2019 Great Immigrants Recipient

Violinist, Educator, and Arts Advocate
Born in:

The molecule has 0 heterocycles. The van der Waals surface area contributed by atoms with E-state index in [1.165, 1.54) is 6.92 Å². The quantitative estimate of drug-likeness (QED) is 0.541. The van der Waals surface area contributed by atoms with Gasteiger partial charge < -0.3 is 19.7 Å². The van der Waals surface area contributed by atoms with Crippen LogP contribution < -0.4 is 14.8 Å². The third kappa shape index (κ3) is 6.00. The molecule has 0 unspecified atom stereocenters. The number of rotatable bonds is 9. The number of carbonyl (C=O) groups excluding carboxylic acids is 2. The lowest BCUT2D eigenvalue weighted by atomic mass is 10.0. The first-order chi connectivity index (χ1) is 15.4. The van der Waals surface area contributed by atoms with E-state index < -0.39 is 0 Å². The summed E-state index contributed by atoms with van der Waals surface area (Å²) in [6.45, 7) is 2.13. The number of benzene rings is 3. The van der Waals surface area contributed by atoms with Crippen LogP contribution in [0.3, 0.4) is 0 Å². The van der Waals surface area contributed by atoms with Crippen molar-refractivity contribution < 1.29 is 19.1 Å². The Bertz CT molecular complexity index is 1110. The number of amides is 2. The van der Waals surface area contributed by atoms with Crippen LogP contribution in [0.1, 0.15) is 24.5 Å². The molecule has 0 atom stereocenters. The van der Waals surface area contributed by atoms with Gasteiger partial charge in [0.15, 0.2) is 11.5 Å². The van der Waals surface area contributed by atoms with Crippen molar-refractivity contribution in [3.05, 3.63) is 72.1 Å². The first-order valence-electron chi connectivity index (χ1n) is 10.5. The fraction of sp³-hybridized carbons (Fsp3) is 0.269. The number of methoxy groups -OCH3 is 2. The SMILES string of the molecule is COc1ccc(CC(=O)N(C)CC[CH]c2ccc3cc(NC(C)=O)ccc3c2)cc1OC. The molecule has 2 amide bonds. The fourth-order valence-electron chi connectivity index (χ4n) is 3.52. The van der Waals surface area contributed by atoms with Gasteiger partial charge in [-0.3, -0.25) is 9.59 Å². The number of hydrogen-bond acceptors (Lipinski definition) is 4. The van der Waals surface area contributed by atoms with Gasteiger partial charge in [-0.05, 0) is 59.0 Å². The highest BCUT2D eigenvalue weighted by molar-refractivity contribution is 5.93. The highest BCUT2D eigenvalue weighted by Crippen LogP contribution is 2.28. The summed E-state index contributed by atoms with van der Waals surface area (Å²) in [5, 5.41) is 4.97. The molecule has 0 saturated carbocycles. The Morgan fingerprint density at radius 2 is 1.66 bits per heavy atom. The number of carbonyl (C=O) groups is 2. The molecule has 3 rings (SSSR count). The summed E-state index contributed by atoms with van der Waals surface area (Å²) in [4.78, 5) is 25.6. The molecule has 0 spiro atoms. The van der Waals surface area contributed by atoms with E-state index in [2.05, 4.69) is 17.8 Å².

Born in Okinawa, Midori became known to American audiences when the 11-year-old violin prodigy was the surprise guest at the New York Philharmonic’s gala New Year’s Eve concert in 1982. Since that now-legendary debut, the renowned concert violinist has performed with the world’s greatest orchestras, collaborated with artists including Leonard Bernstein and Yo-Yo Ma, and won the Avery Fisher Prize and a Grammy. Until May 2018 Midori held the Jascha Heifetz Chair at the University of Southern California’s Thornton School of Music, where she spent 14 years teaching students and continues as a visiting artist. Throughout her adult life she has worked to expand access to classical music and music education around the world. In 1992 she founded the nonprofit Midori & Friends, which has brought music and vocal instruction and musical performances to more than 200,000 New York City students. As part of Music Sharing, another organization she founded, Midori joins young musicians for community performances in Asia, visiting refugee camps, hospitals, and schools in countries from Myanmar to Vietnam. In 2007 Midori was designated a United Nations Messenger of Peace. As she told the Santa Barbara Independent, “There will always be a need for classical music in the world. Today’s world is becoming faster and faster, and, in some ways at least, less connected. People can eliminate person-to-person interactions in favor of digital ones. There is something that music provides that technology cannot, and I believe that it helps to bring beauty into the world.”